Judging from the crowds over the 2017 New Year's holiday weekend there was no need to wait for the official opening of the festival. Arriving in the late afternoon on New Year's Day, the Ice and Snow World, located on the northern banks of the Songhua was full of people having more fun than one might think possible in sub-zero temperatures. It is not only the fabulous, brilliantly illuminated ice lanterns, which ranged from entire cityscapes to temples, that generated the excitement, but also the many activities on hand. Sleigh rides drawn by reindeer and ice skating were popular, but the longest queues were for the chance to slide down the runs built into the towering ice lanterns on little red, plastic sleds. People stood in long queues for the thrill and then got back in line to do it all over again.
For those who needed to get out of the cold or dine, there were restaurants offering both local and global cuisine.
Cold is serious factor though, and as Harbin's public transportation does not yet reach the park, it is best to either book a return taxi or a ride-sharing service. Drivers know the drill, so language is not an issue. They not only give advice as to proper attire, but also help in purchasing tickets without a word being spoken. Ask to be taken to Zhaolin Park en route to the Ice and Snow World, where the ice lanterns are smaller but just as magical in a peaceful setting.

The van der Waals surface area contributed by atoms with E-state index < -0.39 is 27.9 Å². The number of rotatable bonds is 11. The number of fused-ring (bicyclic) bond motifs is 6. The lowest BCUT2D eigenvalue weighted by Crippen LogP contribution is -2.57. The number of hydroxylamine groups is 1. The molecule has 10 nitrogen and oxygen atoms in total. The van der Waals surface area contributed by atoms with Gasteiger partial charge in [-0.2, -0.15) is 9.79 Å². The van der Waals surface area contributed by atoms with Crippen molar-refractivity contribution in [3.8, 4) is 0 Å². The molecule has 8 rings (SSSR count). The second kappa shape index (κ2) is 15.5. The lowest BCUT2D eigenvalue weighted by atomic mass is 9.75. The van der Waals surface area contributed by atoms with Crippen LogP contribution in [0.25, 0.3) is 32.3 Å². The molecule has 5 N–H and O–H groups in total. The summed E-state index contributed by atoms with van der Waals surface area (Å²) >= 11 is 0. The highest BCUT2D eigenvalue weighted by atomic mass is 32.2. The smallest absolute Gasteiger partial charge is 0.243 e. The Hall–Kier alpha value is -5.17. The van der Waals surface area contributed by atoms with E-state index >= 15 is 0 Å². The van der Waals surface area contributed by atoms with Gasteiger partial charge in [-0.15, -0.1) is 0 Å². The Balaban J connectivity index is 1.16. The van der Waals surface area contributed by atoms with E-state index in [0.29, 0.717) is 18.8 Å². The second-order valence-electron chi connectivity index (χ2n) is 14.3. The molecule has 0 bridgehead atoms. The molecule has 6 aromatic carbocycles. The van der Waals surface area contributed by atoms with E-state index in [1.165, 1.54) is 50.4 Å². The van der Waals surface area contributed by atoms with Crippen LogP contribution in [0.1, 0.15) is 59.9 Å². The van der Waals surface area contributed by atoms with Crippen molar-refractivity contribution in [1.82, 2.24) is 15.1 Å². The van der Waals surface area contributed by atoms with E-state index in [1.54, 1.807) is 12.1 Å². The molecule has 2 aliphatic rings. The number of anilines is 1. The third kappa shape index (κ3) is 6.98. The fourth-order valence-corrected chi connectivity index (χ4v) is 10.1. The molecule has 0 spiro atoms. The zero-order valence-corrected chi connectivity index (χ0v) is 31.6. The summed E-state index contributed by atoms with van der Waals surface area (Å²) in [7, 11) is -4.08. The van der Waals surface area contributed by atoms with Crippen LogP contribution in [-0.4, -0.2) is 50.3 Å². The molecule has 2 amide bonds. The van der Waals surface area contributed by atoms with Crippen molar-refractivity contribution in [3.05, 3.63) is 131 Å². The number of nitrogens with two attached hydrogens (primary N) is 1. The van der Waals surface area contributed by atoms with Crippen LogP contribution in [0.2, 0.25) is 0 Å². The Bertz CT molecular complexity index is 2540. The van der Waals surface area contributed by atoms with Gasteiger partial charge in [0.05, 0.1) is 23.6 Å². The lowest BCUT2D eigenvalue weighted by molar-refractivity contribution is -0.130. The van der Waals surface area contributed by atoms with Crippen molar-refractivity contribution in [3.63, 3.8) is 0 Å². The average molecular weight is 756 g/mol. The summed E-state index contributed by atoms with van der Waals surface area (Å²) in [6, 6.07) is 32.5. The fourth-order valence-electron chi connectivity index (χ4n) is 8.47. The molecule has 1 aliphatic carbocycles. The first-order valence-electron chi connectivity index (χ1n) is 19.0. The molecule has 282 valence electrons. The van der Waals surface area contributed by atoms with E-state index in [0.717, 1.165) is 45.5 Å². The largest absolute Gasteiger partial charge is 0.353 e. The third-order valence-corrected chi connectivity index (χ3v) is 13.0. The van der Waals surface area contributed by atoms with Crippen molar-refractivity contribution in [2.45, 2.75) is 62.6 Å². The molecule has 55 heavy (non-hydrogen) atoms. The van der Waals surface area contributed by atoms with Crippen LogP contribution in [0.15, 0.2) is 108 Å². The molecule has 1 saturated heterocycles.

The theme for the 2018 festival is 'Ice Snow Blooming Garden, Fantastic World,' which should inspire Harbin's designers and sculptors to conjure up the beauties of nature in ice and light. The festival runs through the end of February and draws huge crowds over Chinese New Year, so it is best to get there earlier if you can.
The Harbin Grand Theatre Photo: IC
Spirit of the north
On the same side of the river is one of the architectural wonders of modern China, the Harbin Grand Theatre, conceived to be at one with "the force and spirit of the northern city's untamed wilderness and frigid climate." Designed by the Beijing-based firm MAD Architects, its exterior is a series of sinuous, undulating white shapes that in winter appear to emerge out of the frozen, snow-covered terrain. The complex's interior spaces are seemingly carved out of a massive Manchurian ash tree, the warmth of wood contrasting with the stark white of the walls, just as in nature.